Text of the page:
Sugar, the other white crystalline substance so many Americans are addicted to…
My friend Laura inquired the other day if I had ever written about how quitting sugar and artificial sweeteners has impacted me. I have written a lot about kicking it, but have never explained too much about how it has affected me to be rid of it all together.
First, I have always thought every artificial sweetener I have ever tasted was horrible. I would rather take a swift kick to the shin over eating anything with saccharine in it. That shit is vile. I never could get past the taste of it in anything. Splenda is about the only one I can stomach, yet I can certainly live without it and never miss it. Kicking artificial sweeteners has never been an issue with me.
With all the articles regarding artificial sweeteners that are available on Google, I have yet to find anything from a legit source such as the Mayo Clinic, Harvard Medical etc. that addressed these substances as being harmful to humans. I’m not sold that our health is at risk by eating them unless you are going through a few pounds per week which I seriously doubt anyone is doing unless they are just an oddity or something. Where I do think artificial sweeteners are bad is too many people have developed a taste for sweetness, so these sweeteners could trigger cravings on more of the mental level over anything physical. Kind of like craving more beer after during a non-alcoholic brew. The taste of a cold beer usually means a buzz is coming shortly. A taste of sweetness may trigger the mind that a release of dopamine as you would get from sugar is on its way, yet it never arrives.
As with most folks, I do like the sweet taste of sugar. There is nothing better than a warm chocolate chip cookie right out of the oven or a pan full of brownies. I like candy bars, specifically Snicker Bars and frozen York Peppermint Patties. I have a sweet tooth the same as most. Yet, for the second time in my life I have kicked sugar to the curb. This time I hope forever.
I get asked for advice all the time about how to lose weight and to keep it off. It never fails that folks will nod their head in agreement with every morsel of advice until I mention quitting sugar. I am always amazed at how mad folks can get when it is suggested that they quit eating it all together. After all, Weight Watchers says they can still eat it, so who the hell am I to say quit? Well, here goes…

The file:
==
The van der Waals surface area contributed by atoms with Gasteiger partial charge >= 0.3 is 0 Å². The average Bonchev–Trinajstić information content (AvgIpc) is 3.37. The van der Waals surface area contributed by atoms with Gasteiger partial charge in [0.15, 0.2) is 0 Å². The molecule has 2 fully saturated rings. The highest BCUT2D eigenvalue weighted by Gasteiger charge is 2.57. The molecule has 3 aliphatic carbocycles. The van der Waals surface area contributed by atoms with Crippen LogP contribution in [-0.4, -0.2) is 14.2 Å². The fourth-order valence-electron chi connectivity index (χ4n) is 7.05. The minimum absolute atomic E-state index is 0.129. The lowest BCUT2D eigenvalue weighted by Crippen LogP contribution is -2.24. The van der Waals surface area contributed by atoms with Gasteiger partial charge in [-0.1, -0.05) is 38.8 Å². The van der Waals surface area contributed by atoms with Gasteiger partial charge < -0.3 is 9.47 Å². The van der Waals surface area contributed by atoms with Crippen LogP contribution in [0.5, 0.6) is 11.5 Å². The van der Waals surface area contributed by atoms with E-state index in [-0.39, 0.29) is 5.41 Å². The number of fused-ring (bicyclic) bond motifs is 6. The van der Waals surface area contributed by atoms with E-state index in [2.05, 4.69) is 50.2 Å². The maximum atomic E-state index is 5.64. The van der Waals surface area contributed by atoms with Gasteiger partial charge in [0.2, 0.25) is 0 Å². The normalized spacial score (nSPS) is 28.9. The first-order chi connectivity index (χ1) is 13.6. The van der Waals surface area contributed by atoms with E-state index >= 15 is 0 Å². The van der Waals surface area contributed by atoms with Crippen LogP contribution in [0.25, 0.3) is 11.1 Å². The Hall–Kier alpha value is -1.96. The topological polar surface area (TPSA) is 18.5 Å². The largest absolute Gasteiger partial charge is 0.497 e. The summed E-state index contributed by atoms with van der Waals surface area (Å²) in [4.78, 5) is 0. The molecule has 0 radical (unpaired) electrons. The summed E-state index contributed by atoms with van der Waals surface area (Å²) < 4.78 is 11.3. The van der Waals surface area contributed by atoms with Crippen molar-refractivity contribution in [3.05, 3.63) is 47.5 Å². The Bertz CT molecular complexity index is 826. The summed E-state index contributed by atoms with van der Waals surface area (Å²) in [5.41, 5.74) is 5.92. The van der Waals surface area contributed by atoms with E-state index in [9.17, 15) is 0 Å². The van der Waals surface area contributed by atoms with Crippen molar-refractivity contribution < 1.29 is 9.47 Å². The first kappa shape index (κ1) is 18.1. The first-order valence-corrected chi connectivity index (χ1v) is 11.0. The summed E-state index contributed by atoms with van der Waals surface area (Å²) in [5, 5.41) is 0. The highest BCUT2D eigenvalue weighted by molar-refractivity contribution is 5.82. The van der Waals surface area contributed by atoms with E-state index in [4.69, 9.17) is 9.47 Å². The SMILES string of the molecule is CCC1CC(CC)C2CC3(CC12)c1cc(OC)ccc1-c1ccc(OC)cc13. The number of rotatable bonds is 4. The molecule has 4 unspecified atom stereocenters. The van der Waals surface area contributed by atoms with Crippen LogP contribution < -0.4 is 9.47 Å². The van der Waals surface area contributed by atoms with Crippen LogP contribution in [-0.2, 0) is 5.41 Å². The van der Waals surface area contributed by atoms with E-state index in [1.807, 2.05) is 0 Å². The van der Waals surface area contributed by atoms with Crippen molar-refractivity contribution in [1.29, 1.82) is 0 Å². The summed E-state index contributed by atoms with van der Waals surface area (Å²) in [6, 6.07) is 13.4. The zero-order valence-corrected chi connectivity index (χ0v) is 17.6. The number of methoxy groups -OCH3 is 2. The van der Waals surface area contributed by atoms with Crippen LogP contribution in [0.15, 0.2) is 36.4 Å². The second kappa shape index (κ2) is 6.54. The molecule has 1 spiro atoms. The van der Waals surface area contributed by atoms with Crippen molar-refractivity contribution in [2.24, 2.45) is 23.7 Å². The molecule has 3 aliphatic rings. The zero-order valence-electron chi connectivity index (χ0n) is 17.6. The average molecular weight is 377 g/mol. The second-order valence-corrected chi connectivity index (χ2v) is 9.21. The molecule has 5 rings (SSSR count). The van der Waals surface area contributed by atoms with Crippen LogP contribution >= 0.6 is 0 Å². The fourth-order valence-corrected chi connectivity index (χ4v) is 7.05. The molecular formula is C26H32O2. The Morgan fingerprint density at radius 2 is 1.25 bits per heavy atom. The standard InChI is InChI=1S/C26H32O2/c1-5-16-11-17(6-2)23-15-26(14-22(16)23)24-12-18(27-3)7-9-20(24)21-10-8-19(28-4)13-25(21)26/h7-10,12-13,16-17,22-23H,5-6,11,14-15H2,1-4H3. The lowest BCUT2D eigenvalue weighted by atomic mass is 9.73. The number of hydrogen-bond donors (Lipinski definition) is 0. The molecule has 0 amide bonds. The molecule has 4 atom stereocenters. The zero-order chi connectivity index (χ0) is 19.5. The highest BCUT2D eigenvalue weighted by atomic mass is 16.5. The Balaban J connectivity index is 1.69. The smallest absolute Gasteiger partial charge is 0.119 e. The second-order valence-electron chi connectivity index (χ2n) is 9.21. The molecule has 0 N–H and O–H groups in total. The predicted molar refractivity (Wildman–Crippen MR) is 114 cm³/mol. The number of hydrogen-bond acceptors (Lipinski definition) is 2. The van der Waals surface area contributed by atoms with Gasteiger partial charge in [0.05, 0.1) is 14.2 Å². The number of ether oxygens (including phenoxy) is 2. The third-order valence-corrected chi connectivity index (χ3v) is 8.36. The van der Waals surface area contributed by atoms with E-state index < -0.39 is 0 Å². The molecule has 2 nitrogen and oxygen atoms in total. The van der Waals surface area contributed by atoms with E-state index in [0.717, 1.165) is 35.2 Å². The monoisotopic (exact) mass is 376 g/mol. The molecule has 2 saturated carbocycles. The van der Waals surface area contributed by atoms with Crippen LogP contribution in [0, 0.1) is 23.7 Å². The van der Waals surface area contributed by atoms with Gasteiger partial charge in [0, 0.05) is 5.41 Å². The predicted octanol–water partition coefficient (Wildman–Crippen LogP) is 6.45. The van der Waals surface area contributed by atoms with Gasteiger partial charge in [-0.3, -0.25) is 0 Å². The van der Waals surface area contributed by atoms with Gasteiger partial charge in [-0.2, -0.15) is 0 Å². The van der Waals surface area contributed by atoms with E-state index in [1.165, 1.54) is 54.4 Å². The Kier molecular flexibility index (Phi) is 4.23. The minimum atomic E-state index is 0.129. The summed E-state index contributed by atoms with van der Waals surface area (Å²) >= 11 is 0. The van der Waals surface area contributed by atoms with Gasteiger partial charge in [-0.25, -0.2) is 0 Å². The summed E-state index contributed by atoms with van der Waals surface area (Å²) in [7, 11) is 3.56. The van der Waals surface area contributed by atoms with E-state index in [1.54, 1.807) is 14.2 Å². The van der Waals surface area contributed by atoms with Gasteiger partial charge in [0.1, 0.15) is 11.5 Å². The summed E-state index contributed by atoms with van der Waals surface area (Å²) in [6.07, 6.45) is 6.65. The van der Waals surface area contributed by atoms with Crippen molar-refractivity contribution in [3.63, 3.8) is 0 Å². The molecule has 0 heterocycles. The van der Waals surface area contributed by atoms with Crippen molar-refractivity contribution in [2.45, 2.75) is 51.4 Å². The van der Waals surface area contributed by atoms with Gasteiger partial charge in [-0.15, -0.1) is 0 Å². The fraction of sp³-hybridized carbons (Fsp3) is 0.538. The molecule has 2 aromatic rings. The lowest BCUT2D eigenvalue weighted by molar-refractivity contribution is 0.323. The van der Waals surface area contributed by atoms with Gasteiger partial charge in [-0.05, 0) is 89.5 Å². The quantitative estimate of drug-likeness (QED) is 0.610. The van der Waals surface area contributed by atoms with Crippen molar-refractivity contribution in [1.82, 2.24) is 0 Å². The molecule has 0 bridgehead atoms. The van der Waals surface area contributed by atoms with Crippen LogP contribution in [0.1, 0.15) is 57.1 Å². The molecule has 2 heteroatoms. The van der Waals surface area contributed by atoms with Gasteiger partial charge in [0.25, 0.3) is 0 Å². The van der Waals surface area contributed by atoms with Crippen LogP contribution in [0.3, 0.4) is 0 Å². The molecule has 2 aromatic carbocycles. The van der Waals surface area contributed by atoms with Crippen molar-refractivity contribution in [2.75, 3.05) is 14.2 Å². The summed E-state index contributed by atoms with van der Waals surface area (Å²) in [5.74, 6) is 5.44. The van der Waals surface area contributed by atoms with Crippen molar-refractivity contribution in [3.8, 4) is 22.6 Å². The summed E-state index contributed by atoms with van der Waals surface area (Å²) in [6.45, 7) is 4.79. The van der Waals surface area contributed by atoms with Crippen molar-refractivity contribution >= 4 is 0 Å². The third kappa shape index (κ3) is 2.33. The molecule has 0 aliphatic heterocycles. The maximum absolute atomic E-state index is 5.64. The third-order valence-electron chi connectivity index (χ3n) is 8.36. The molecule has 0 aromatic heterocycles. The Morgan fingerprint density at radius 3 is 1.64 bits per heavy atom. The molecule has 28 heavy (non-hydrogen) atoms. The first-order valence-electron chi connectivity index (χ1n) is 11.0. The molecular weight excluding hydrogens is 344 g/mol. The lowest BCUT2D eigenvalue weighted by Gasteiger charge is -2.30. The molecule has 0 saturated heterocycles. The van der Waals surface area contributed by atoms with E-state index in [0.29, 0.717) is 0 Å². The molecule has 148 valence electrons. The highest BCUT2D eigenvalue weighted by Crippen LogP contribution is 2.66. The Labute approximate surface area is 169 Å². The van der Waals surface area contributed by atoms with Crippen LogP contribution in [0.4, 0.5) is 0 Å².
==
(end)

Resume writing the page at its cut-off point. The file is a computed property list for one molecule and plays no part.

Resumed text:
By cutting sugar from my diet the first thing I noticed was the ease in which my body began shedding weight. The first several pounds were largely water because once you quit eating sugar your body’s level of sugar induced inflammation instantly begins to subside. Inflammation in our body causes fluid retention which has an obvious impact on our scale readings. Retaining water is a medical condition called “edema,” in which excess fluid accumulates in the body tissues. Your face may feel puffy, your stomach might feel bloated, your ankles and feet may swell, and you may also feel sluggish, hungry or weighed down. Another important issue regarding sugar, an overindulgence can make your body overproduce the hormone insulin, which can also cause water retention. By quitting sugar, you will see instant results.
Once I quit consuming sugar I noticed an increase in my energy levels which remain at a more even keel since I no longer have changes in my blood sugar levels or insulin spikes. I try to manage this by ensuring the complex carbs I do eat, as they are necessary, have a low Glycemic Index (GI) of under 55. Being as Type 2 Diabetes runs in my family, I really try to eat a Diabetic friendly diet despite no diagnosis of having it myself. This is a matter of being proactive to the condition rather than being reactive after the fact. Type 2 Diabetes is in fact preventable through proper diet and exercise.
By kicking sugar, I no longer feel fatigued within hours after a meal or snack. As a trucker where proper nutrition and rest are a must for safety of myself and others on the road, this is critical to get me through the early morning hours just before and during sunrise. I no longer have mental fog, and my stress levels and irritability have been greatly reduced which helps me to be a more professional driver and more importantly makes for a better home life.
Another thing which has happened since cutting sugar is I feel better rested, my quality of sleep has vastly improved. According to Clinical Psychologist Michael J. Breus, PHD, whose specialty is sleep disorders; Studies showed carbohydrate levels in the diet were associated with changes to sleep behavior and sleep architecture, including time spent in slow-wave sleep and in REM sleep. Several of the studies included in the review linked low-carbohydrate diets to increased time spent in slow wave sleep, a deep and physically restorative sleep stage—and high carbohydrate diets to less time in this deep sleep stage.